In a prior post (see: Just Shut Up) I mused about feeling the Spirit at the upcoming General Conference (emphasis added; this is odd, one generally doesn’t quote oneself):
I have come to love and crave worshiping with the Messianic Jewish Fellowship. The Spirit there feels omnipresent; it feels expansive. Please don’t misunderstand, I also very much enjoy daily, personal spiritual experiences; these are characteristically sublime. Clearly, the expansive and the sublime should not comprise a false dichotomy; it is folly to pursue only one. Nevertheless, these do make obvious the singular fact that I enjoy no such experiences attending LDS meetings. I don’t know if that is because I have become “past feeling,” or if there is simply nothing there to “hear and feel,” or both.
I am hoping that at some future sacrament meeting, and/or at the upcoming General Conference, I can enjoy similar experiences. I am praying to be more hopeful (my expectation/faith in this regard is clearly wavering).
I am happy to note (testify) that the Spirit strongly witnessed to me that the Monrovia, Liberia meeting described by Elder Hallstrom was even more Spiritually expansive than that which I have been experiencing at the Messianic synagogue.
That was the only such experience on Saturday. It has left me pondering why only at that singular point in time. Perhaps today will be better.
Between sessions, I tuned into the live streaming from the synagogue. I hadn’t expected it, but the same Spirit was immediately present as I dropped into the middle of the meeting. Due to domestic responsibilities getting our home ready for guests for the week, I was not able to continue in that Spirit. What a bizarre choice I made.
While there was much doctrine taught that seemed topical to the general theme of this blog, I found the talk by Elder Bednar most interesting. One of several drafts I have in the works is currently titled, “Burn Baby, Burn” (I wish it were ready to post, even in part, but I have much more research to complete before it can be ready). I quote from the draft (emphasis copied directly; this is odd, one generally doesn’t quote oneself, especially when the original isn’t published :-):
Okay, here we go: what is baptism by fire?
The baptism of water, without the baptism of fire and the Holy Ghost attending it, is of no use; they are necessarily inseparably connected. An individual must be born of water it in order to get into the kingdom of God. … John says, “I baptize you with water, but when Jesus comes, who has the power (or keys) He shall administer the baptism of fire and the Holy Ghost.” … Alexander Campbell, how are you going to save people with water alone? For John said his baptism was good for nothing without the baptism of Jesus Christ. “Therefore, not leaving the principles of the doctrine of Christ, let us go on unto perfection; not laying again the foundation of repentance from dead works, and of faith towards God, of the doctrine of baptism, and of laying on of hands, and of resurrection of the dead, and of eternal judgment. And this will we do, if God permit.” (Heb. 6:1–3). There is one God, one Father, one Jesus, one hope of our calling, one baptism. All these three baptisms only make one.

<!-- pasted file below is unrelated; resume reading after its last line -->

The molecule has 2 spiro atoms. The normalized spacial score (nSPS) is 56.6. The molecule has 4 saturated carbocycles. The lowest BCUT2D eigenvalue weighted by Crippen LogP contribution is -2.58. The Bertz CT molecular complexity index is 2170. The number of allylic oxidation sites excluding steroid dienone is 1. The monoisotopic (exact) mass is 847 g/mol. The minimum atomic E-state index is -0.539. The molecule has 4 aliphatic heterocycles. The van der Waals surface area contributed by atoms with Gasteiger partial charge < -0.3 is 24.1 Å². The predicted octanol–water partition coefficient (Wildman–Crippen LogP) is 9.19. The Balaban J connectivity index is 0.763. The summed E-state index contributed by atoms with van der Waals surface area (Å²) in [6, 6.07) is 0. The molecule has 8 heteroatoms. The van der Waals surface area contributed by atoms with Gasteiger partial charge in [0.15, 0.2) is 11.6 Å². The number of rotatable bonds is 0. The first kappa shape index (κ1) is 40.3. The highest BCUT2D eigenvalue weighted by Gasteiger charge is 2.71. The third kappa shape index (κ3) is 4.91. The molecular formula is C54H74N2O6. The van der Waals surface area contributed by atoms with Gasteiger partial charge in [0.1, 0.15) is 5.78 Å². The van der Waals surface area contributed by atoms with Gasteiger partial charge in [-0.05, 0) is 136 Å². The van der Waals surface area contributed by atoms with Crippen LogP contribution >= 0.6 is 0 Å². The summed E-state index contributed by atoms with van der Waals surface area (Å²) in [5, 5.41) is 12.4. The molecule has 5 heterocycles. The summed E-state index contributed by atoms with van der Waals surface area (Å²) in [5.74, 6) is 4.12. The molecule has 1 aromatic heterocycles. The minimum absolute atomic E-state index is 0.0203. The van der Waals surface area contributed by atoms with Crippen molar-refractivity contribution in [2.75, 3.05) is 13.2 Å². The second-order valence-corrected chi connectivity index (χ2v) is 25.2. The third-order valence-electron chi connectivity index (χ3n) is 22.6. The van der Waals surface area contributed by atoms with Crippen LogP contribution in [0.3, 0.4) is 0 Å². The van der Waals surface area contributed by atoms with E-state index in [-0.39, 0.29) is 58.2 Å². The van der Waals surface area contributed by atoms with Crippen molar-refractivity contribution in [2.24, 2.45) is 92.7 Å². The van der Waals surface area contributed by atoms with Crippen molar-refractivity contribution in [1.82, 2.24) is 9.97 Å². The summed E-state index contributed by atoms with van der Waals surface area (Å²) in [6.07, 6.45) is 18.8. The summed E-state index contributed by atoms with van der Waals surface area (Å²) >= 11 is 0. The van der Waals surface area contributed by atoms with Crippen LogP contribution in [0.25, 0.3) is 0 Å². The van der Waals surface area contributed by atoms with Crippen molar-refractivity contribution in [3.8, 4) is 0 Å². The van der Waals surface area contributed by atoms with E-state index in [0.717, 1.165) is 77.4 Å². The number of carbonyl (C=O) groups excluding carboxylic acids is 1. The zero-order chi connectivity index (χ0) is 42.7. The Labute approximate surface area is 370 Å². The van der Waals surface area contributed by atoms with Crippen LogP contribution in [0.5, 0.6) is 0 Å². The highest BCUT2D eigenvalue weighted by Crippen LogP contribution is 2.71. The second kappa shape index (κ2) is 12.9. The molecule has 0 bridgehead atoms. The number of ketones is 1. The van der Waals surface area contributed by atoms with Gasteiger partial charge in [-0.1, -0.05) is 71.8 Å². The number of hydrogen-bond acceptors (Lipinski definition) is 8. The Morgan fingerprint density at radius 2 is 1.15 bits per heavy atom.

(Joseph Smith Jr., DHC 6:316 ¶3 – 317 ¶1)
Get that? Three baptisms make one.
I believe that Elder Bednar quoted from the first part of this. He certainly left out that last. Why? Much of the language — even other quotes from Joseph Smith — used in scripture and in the church would leave one believing that baptism by the Holy Ghost and baptism by fire are the same thing. Is the above record in error? Can it only be understood by someone who has experienced baptism by fire (so many implications…)?
I am mindful of a dinner conversation on this topic over a year ago. We were discussing whether any of us had ever experienced baptism by fire and simply didn’t know (see 3Ne 9:20). My daughter halted the conversation, bowed her head, and prayed privately. A few seconds later her head popped up as she said, “the Spirit says I haven’t been baptized by fire.”
I add my witness to hers (albeit, mine is current), the Spirit just reiterated to me that I have not yet been baptized by fire. I followed up by asking if I had been baptized by the Holy Ghost: “Yes, here I am…. Yes, that is how you should record it” I admit to being tempted to simply say “Doh” or “hello down there,” to convey the certain playful feeling present (and no, I didn’t leave it there).